They asked Judge Edward Burmila for phone records between the Peterson household and his third wife, Kathleen Savio, in the days leading up to her death; for transcripts of testimony from two witnesses -- Stacy Peterson's pastor and Savio's divorce attorney, whom Stacy Peterson called; and Savio's police report and letter written to the state's attorney alleging Peterson threatened her.
Judge Burmila denied the request for transcripts, but said they will be read aloud in open court. The phone records will be sent to the jury; and more information was requested from the jurors about what they are looking for in the police report, of which only part was read.
The jury responded, and the judge sent a copy of the handwritten statement police report. They also asked for autopsy, bruise, bathroom and crime scene photos. All those allowed into evidence will be sent to the jurors, despite defense objections.
The first question came at 11:10 a.m.; the case was handed over to the seven men and five women at 9:37 a.m.
Peterson, 58, is charged with first-degree murder in the death of his third wife, Kathleen Savio. Savio's death was originally ruled an accident, but the case was reopened and her body was exhumed after Peterson's fourth wife, Stacy Peterson, disappeared in 2007.
Peterson, a former Bolingbrook police sergeant, maintains his innocence. If found guilty, he faces 20 to 60 years in prison.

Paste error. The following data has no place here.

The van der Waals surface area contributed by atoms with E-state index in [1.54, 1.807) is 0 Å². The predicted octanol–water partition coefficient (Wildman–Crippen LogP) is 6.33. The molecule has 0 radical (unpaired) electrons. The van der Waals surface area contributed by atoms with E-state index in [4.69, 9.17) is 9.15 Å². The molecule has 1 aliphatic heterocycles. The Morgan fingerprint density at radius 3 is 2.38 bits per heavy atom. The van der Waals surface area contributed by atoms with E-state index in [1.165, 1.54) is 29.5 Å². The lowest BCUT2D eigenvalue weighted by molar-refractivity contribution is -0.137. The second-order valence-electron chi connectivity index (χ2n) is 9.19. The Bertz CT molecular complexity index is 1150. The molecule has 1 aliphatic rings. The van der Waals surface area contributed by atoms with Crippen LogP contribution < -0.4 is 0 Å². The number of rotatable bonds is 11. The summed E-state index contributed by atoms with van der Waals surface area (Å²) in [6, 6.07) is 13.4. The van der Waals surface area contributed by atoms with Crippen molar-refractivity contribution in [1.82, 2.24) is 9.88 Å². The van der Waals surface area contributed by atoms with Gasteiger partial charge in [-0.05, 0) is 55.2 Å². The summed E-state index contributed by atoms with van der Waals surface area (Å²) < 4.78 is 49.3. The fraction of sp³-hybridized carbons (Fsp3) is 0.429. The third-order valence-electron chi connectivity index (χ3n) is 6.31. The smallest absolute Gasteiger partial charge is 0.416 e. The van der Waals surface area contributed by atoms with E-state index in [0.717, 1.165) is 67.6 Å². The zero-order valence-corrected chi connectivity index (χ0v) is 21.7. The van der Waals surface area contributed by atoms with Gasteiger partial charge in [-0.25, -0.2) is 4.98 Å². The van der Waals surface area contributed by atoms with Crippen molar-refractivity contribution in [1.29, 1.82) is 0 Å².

Weighing six weeks of testimony, jurors will have to determine if Savio was the victim of a homicide.
Prosecutors believe Peterson killed Savio and then made it to look like an accident. Their medical experts testified that her death was a homicide. The defense argued it was an accident and their medical experts testified that Savio fell in the tub and drowned.
"If they get past that hurdle and they believe that state has proved homicide beyond a reasonable doubt, they have to prove issues like how he got into the house, how committed this crime. All questions which this they did not answer," Joel Brodsky, defense attorney, said. "If they are going to convict in this case, it has to be on circumstantial evidence, supported by here say. It will not be an easy decision to make, I'm sure."
"Jurors often work backwards. There might be more likely to think about a homicide -- they might be more likely to think it was a homicide if they think he did it. The jurors will talk about it. If this is a homicide, who else could it be? If they decide it was a homicide, I think he will be found guilty," Alan Tuerkheimer, jury consultant, said.
Prosecutors relied heavily on hearsay evidence in the case, calling friends of both Savio and the still missing Stacy Peterson.